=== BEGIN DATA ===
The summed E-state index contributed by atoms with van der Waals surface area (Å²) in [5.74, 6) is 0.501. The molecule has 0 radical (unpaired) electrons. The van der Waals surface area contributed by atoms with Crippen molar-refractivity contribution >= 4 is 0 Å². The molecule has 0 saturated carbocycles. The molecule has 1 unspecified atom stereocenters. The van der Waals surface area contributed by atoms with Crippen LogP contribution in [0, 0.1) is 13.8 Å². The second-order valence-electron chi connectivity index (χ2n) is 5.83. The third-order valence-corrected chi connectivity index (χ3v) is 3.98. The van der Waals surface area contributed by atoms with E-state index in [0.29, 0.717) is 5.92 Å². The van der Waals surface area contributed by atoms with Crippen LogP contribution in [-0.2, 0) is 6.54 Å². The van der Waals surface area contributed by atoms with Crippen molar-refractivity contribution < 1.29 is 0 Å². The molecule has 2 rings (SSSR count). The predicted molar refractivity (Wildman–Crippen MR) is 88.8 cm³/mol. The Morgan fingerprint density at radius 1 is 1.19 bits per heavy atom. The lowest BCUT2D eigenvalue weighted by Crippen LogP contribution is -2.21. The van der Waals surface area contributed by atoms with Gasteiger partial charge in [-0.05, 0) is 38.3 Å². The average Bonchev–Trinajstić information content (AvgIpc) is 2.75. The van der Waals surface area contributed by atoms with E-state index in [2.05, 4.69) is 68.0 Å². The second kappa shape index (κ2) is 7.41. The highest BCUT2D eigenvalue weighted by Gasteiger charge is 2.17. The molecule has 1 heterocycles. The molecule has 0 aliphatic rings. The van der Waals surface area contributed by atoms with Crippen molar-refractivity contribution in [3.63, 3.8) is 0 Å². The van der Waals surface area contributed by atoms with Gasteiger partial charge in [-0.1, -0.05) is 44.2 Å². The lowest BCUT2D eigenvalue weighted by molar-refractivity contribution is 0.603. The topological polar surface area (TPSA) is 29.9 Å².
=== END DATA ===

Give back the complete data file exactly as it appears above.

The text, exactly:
The summed E-state index contributed by atoms with van der Waals surface area (Å²) in [5.74, 6) is 0.501. The molecule has 0 radical (unpaired) electrons. The van der Waals surface area contributed by atoms with Crippen molar-refractivity contribution >= 4 is 0 Å². The molecule has 0 saturated carbocycles. The molecule has 1 unspecified atom stereocenters. The van der Waals surface area contributed by atoms with Crippen LogP contribution in [0, 0.1) is 13.8 Å². The second-order valence-electron chi connectivity index (χ2n) is 5.83. The third-order valence-corrected chi connectivity index (χ3v) is 3.98. The van der Waals surface area contributed by atoms with E-state index in [0.29, 0.717) is 5.92 Å². The van der Waals surface area contributed by atoms with Crippen LogP contribution in [-0.2, 0) is 6.54 Å². The van der Waals surface area contributed by atoms with Crippen molar-refractivity contribution < 1.29 is 0 Å². The molecule has 2 rings (SSSR count). The predicted molar refractivity (Wildman–Crippen MR) is 88.8 cm³/mol. The Morgan fingerprint density at radius 1 is 1.19 bits per heavy atom. The lowest BCUT2D eigenvalue weighted by Crippen LogP contribution is -2.21. The van der Waals surface area contributed by atoms with Gasteiger partial charge in [-0.05, 0) is 38.3 Å². The average Bonchev–Trinajstić information content (AvgIpc) is 2.75. The van der Waals surface area contributed by atoms with E-state index in [2.05, 4.69) is 68.0 Å². The second kappa shape index (κ2) is 7.41. The highest BCUT2D eigenvalue weighted by Gasteiger charge is 2.17. The molecule has 1 heterocycles. The molecule has 0 aliphatic rings. The van der Waals surface area contributed by atoms with Crippen molar-refractivity contribution in [3.63, 3.8) is 0 Å². The van der Waals surface area contributed by atoms with Gasteiger partial charge in [-0.1, -0.05) is 44.2 Å². The lowest BCUT2D eigenvalue weighted by molar-refractivity contribution is 0.603. The topological polar surface area (TPSA) is 29.9 Å².